Winner: Clydebank Co-op Keystore Kilbowie
Supported by: Coca-Cola European Partners
Symbol: Keystore More
Staff: 16 (full and part time)
– Clydebank Co-op Kilbowie is one of seven grocery stores that trade under the Clydebank Co-op umbrella, which is one of the last independent co-operatives in Scotland.
– Clydebank Co-op was previously supplied by Co-operative Retail Trading Group (CRTG) , based in Manchester. It now purchases through Filshill, meaning that the store is branded as both a Keystore and co-operative.
– Store manager Tracy has worked in the Kilbowie store since 2014. Prior to that, she was an assistant manager in the flagship Clydebank Co-op department store, which sells a range of fashions and household goods.
– Clydebank Co-op Kilbowie is particularly popular at lunch, when schoolkids buy soft drinks en masse.
YOU don’t have to be a rocket scientist to know that soft drinks are best served cold, with almost every c-store in Scotland likely to offer its own chilled selection.
But at the Clydebank Co-op Kilbowie, you will find soft drinks not only in the chiller – but in every other aisle in the store.
A selection of 2L bottles takes up half of an ambient aisle; spare space is used for bins of soft drinks that are on special offer; a ‘Manager’s Deals’ section offers a link-up purchase with juice and a packet of crisps; and Monster and Red Bull branded fridges are dotted all around the shop floor.
According to store manager Tracy McNeil, this multi-siting strategy has been deliberately designed to encourage impulse purchases.
And it’s paying off. The store impressed Scottish Grocer Awards judges enough to be crowned the 2019 Best Soft Drink Outlet of the Year.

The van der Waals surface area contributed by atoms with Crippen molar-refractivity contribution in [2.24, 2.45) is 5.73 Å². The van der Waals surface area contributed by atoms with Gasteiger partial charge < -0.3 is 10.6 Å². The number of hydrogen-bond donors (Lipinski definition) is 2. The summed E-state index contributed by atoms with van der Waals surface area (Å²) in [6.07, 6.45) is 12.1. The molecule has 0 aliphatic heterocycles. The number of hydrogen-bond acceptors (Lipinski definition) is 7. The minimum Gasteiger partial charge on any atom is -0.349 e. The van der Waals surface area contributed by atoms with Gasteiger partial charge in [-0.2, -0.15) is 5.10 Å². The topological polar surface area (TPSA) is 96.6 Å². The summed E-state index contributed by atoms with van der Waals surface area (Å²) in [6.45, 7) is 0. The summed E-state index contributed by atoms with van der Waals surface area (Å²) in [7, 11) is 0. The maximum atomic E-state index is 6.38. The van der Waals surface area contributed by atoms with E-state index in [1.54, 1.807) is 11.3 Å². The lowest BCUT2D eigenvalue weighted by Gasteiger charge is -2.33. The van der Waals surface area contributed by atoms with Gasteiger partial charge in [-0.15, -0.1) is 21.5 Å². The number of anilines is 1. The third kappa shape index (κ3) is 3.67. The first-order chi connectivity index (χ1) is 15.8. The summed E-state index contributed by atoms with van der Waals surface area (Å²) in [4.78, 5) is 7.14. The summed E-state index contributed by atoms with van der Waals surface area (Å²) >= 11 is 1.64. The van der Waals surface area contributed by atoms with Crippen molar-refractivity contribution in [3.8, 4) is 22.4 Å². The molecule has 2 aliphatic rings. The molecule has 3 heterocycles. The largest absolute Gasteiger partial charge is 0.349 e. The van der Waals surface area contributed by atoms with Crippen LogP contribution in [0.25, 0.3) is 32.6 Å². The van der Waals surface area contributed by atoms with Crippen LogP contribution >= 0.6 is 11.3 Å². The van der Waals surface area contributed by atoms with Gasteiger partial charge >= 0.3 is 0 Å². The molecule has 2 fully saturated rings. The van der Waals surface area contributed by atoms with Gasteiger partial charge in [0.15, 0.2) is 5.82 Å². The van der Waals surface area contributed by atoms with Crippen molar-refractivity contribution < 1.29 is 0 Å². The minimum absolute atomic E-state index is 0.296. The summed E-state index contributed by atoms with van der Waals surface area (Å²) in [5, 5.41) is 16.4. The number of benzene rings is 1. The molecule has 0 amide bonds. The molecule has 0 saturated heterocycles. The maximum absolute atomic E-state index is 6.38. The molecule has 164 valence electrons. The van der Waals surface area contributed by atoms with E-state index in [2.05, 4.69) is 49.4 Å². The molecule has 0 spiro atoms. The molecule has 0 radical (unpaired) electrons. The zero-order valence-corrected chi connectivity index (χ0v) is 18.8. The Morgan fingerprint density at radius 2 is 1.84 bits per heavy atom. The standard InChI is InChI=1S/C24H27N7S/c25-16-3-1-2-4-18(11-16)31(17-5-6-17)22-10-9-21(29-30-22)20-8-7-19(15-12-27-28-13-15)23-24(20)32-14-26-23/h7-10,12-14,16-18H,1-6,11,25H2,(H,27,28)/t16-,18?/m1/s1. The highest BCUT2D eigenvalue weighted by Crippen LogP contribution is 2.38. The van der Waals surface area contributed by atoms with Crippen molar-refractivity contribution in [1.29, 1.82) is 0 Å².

As part of the Clydebank Co-op, Tracy’s store used to be supplied by the Manchester-based Cooperative Retail Trading Group (CRTG), who had specific planograms that had to be adhered to.
“They wanted me to have salmon, blue cheese, stuff that just wouldn’t work here.”
But, since moving over to Filshill, Tracy can now buy what she thinks would suit her store best – and none of her soft drinks are based on planograms.
“I go into EPOS and just look at my bestsellers. If something isn’t selling then I drop it off and score out the ticket, so I know not to order it again,” she said.
Tracy experiments with the plentiful NPD that is released by soft drink brands: offering sampling sessions in-store where shoppers can try all the latest new flavours.
Customer suggestions are also welcomed when it comes to new products, and Tracy highlighted how feedback had led to the Kilbowie store stocking a three-strong range of Levi Roots tropical soft drinks.
“It was a customer who came in and told me they drank it, so I said we would give it a try. One flavour then led to three flavours, and now it flies out of the door.
“Shoppers will say to me ‘can you get this in?’ And because of the way we are allowed to buy in what we want, as long as the case size isn’t 48 then I will order it.
“And if it sells, or if other people start picking it up, then it can become a regular,” she said.
The local community is clearly a priority for Clydebank Co-op Kilbowie. Tracy and her team recently hosted a Fairtrade event, inviting local schoolchildren into the store to do some artwork and learn more about fairer produce.